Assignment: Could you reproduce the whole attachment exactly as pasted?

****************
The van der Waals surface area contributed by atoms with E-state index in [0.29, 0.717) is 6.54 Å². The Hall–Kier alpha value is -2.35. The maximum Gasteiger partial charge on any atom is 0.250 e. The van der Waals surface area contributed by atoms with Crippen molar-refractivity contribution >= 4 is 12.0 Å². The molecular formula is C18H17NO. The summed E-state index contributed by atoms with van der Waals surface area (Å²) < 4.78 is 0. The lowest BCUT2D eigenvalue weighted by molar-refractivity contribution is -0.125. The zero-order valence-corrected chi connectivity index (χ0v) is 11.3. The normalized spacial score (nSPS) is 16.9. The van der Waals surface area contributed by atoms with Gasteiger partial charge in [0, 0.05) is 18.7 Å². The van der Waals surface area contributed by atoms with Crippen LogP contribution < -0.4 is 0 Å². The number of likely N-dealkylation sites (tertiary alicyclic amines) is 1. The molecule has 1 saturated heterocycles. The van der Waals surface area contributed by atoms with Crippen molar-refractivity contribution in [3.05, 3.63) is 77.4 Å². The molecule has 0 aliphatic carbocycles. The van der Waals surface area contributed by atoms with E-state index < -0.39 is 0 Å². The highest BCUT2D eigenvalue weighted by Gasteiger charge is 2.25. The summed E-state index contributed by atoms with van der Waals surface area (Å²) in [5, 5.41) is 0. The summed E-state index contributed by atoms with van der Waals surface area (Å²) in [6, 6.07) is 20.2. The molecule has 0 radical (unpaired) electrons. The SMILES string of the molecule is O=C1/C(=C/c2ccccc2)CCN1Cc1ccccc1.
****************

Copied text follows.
The van der Waals surface area contributed by atoms with E-state index in [0.29, 0.717) is 6.54 Å². The Hall–Kier alpha value is -2.35. The maximum Gasteiger partial charge on any atom is 0.250 e. The van der Waals surface area contributed by atoms with Crippen molar-refractivity contribution >= 4 is 12.0 Å². The molecular formula is C18H17NO. The summed E-state index contributed by atoms with van der Waals surface area (Å²) < 4.78 is 0. The lowest BCUT2D eigenvalue weighted by molar-refractivity contribution is -0.125. The zero-order valence-corrected chi connectivity index (χ0v) is 11.3. The normalized spacial score (nSPS) is 16.9. The van der Waals surface area contributed by atoms with Gasteiger partial charge in [0, 0.05) is 18.7 Å². The van der Waals surface area contributed by atoms with Crippen LogP contribution < -0.4 is 0 Å². The number of likely N-dealkylation sites (tertiary alicyclic amines) is 1. The molecule has 1 saturated heterocycles. The van der Waals surface area contributed by atoms with Crippen molar-refractivity contribution in [3.05, 3.63) is 77.4 Å². The molecule has 0 aliphatic carbocycles. The van der Waals surface area contributed by atoms with E-state index < -0.39 is 0 Å². The highest BCUT2D eigenvalue weighted by Gasteiger charge is 2.25. The summed E-state index contributed by atoms with van der Waals surface area (Å²) in [5, 5.41) is 0. The summed E-state index contributed by atoms with van der Waals surface area (Å²) in [6, 6.07) is 20.2. The molecule has 0 radical (unpaired) electrons. The SMILES string of the molecule is O=C1/C(=C/c2ccccc2)CCN1Cc1ccccc1.